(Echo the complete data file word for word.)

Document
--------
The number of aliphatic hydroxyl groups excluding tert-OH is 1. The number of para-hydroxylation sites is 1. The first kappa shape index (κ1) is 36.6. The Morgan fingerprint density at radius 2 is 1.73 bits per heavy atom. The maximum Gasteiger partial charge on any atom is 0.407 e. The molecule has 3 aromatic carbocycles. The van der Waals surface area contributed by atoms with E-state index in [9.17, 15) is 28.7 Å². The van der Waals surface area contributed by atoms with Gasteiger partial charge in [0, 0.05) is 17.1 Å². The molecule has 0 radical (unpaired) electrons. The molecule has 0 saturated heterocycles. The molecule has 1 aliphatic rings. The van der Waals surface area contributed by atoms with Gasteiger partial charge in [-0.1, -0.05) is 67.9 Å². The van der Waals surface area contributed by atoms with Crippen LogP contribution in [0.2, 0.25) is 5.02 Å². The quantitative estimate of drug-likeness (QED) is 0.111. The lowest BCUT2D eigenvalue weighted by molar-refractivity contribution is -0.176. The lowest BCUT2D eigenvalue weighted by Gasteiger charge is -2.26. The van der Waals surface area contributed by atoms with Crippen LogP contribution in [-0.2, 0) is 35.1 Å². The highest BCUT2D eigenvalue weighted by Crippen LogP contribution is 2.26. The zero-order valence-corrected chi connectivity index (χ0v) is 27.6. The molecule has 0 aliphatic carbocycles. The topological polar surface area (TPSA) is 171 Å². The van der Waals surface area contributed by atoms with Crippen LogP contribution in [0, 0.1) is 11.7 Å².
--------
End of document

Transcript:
The number of aliphatic hydroxyl groups excluding tert-OH is 1. The number of para-hydroxylation sites is 1. The first kappa shape index (κ1) is 36.6. The Morgan fingerprint density at radius 2 is 1.73 bits per heavy atom. The maximum Gasteiger partial charge on any atom is 0.407 e. The molecule has 3 aromatic carbocycles. The van der Waals surface area contributed by atoms with E-state index in [9.17, 15) is 28.7 Å². The van der Waals surface area contributed by atoms with Gasteiger partial charge in [0, 0.05) is 17.1 Å². The molecule has 0 radical (unpaired) electrons. The molecule has 0 saturated heterocycles. The molecule has 1 aliphatic rings. The van der Waals surface area contributed by atoms with Gasteiger partial charge in [-0.1, -0.05) is 67.9 Å². The van der Waals surface area contributed by atoms with Crippen LogP contribution in [0.2, 0.25) is 5.02 Å². The quantitative estimate of drug-likeness (QED) is 0.111. The lowest BCUT2D eigenvalue weighted by molar-refractivity contribution is -0.176. The lowest BCUT2D eigenvalue weighted by Gasteiger charge is -2.26. The van der Waals surface area contributed by atoms with Crippen LogP contribution in [-0.2, 0) is 35.1 Å². The highest BCUT2D eigenvalue weighted by Crippen LogP contribution is 2.26. The zero-order valence-corrected chi connectivity index (χ0v) is 27.6. The molecule has 0 aliphatic carbocycles. The topological polar surface area (TPSA) is 171 Å². The van der Waals surface area contributed by atoms with Crippen LogP contribution in [0, 0.1) is 11.7 Å².